Back when the schedule was announced, this game was circled as one of the most dangerous league games of the season, along with Miami, NC State, and UNC. And while no ACC road game is easy, especially for a team like Duke playing without one of its most important players, Florida State has not lived up to its pre-season billing.
Since the calendar turned to 2013, FSU has two close victories each over Clemson and Maryland and has lost its other four games, including a less-than-impressive stumble against a woeful Auburn team, a 20 point shellacking at Virginia, and a 71-47 loss at Miami for which I refuse to employ any clever adjectives or active verbs because, well glass houses and all that. The Seminoles’ overall record is 12-8 and their ACC tally is 4-3.
Unless they’ve taken some sort of memory erasure therapy, Duke fans probably remember Michael Snaer hitting a buzzer beater to beat Duke at Cameron last season, followed by a similar game-winner against Virginia Tech a few weeks later. Well, Florida State’s last two wins were both capped by Snaer last-second game-winning buzzer beaters, at home against Clemson on January 24 and then again at home against Maryland on January 30. Their win before that, all the way back on January 9 and also against Maryland, was secured by a Snaer block with two seconds left.
Snaer doesn’t entirely save his heroics for when the game’s on the line, however. The 6’5″ senior is FSU’s leading scorer with 14.2 points per game and also leads the team in minutes played (30.7) and assists (2.5), although his assist to turnover ratio is a paltry 0.86 (48 assists to 56 turnovers).
Turnovers, in fact, are a big weakness for Florida State. They’ve coughed the ball up this season more than any ACC team except Maryland. (Duke, by comparison has committed the second fewest turnovers in the conference.) The Seminoles have also not been particularly impressive at shooting (44.1%, 7th in the conference) or offensive rebounding (9th in the ACC). Overall, FSU is 10th in the ACC in points per possession.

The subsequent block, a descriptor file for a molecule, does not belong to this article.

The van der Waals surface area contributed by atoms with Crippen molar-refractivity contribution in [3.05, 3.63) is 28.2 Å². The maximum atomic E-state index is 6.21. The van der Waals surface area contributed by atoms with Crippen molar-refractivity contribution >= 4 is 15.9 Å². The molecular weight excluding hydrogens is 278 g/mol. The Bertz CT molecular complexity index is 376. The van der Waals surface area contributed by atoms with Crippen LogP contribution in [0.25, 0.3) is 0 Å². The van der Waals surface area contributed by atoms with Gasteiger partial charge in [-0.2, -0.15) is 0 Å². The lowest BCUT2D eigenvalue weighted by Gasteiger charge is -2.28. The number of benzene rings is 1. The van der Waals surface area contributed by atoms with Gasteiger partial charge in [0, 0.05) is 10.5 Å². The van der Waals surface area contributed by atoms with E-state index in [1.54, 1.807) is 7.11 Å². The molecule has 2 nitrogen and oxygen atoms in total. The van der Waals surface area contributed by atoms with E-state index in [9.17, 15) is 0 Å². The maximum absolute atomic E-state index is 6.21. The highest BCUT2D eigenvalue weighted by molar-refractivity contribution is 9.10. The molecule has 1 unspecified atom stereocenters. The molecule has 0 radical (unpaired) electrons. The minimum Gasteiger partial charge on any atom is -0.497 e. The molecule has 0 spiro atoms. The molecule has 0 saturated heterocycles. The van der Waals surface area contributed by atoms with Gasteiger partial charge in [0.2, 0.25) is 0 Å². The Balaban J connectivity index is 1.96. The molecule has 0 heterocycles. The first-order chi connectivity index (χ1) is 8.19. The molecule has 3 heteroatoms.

And the funny thing is, according to Pomeroy the 93rd ranked Seminoles are worse at defense (121st in the country) than they are at offense (85th). They rank dead last in the ACC in defensive rebounds per game. This is not the Florida State to which we’ve grown accustomed over the past few seasons.
They go 10 deep and play at a pace similar to Duke’s. Other than Snaer their most productive player has been 6’8″ junior Okaro White, who has scored 12.7 points per game and has been the team’s most efficient offensive player, with a 117.5 offensive rating. Other starters include 6’7″ freshman wing Montay Brandon, who despite his height is not a great rebounder (2.5 offensive rebounding percentage and 8.3 defensive rebounding percentage) and has been a dreadful offensive player (77.8 oRating). Their other starting wing is 6’3″ sophomore Terry Whisnant II, who scores 6.6 ppg with a 108.0 oRating. Their starting center is 7’0 junior Kiel Turpin, son of former Kentucky All American Mel Turpin, who is an adequate but not spectacular rebounder (8.5 off reb pct; 12.3 def reb pct) and only plays 13.2 minutes per game.